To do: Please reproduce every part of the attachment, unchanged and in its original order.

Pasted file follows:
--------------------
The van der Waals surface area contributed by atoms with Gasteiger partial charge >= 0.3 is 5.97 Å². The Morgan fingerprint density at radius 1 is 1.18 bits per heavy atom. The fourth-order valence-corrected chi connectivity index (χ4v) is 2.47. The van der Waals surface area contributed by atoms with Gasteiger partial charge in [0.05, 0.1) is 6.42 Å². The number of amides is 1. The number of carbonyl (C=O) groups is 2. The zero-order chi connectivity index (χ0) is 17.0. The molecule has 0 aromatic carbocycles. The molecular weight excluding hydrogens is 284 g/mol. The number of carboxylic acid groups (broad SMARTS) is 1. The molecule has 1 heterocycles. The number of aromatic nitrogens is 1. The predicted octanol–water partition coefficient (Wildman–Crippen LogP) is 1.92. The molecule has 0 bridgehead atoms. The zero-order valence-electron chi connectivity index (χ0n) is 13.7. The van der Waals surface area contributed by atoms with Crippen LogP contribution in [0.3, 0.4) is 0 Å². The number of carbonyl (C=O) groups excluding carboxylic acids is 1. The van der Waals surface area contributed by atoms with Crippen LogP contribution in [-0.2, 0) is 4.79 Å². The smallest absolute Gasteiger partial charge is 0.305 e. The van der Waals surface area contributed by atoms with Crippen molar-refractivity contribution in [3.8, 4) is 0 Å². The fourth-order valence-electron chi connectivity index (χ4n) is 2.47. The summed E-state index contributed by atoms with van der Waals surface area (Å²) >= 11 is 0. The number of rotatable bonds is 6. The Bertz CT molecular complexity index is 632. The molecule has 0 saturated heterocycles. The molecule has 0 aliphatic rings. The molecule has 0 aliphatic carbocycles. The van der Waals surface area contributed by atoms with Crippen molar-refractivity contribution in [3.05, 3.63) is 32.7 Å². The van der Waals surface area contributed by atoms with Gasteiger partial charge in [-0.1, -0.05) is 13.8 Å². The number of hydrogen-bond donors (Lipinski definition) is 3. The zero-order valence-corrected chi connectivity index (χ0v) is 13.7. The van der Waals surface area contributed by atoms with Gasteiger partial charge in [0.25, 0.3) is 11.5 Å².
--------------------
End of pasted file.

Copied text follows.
The van der Waals surface area contributed by atoms with Gasteiger partial charge >= 0.3 is 5.97 Å². The Morgan fingerprint density at radius 1 is 1.18 bits per heavy atom. The fourth-order valence-corrected chi connectivity index (χ4v) is 2.47. The van der Waals surface area contributed by atoms with Gasteiger partial charge in [0.05, 0.1) is 6.42 Å². The number of amides is 1. The number of carbonyl (C=O) groups is 2. The zero-order chi connectivity index (χ0) is 17.0. The molecule has 0 aromatic carbocycles. The molecular weight excluding hydrogens is 284 g/mol. The number of carboxylic acid groups (broad SMARTS) is 1. The molecule has 1 heterocycles. The number of aromatic nitrogens is 1. The predicted octanol–water partition coefficient (Wildman–Crippen LogP) is 1.92. The molecule has 0 bridgehead atoms. The zero-order valence-electron chi connectivity index (χ0n) is 13.7. The van der Waals surface area contributed by atoms with Crippen LogP contribution in [0.3, 0.4) is 0 Å². The number of carbonyl (C=O) groups excluding carboxylic acids is 1. The van der Waals surface area contributed by atoms with Crippen LogP contribution in [-0.2, 0) is 4.79 Å². The smallest absolute Gasteiger partial charge is 0.305 e. The van der Waals surface area contributed by atoms with Crippen molar-refractivity contribution in [3.8, 4) is 0 Å². The fourth-order valence-electron chi connectivity index (χ4n) is 2.47. The summed E-state index contributed by atoms with van der Waals surface area (Å²) >= 11 is 0. The number of rotatable bonds is 6. The Bertz CT molecular complexity index is 632. The molecule has 0 saturated heterocycles. The molecule has 0 aliphatic rings. The molecule has 0 aliphatic carbocycles. The van der Waals surface area contributed by atoms with Crippen molar-refractivity contribution in [3.05, 3.63) is 32.7 Å². The van der Waals surface area contributed by atoms with Gasteiger partial charge in [-0.1, -0.05) is 13.8 Å². The number of hydrogen-bond donors (Lipinski definition) is 3. The zero-order valence-corrected chi connectivity index (χ0v) is 13.7. The van der Waals surface area contributed by atoms with Gasteiger partial charge in [0.25, 0.3) is 11.5 Å².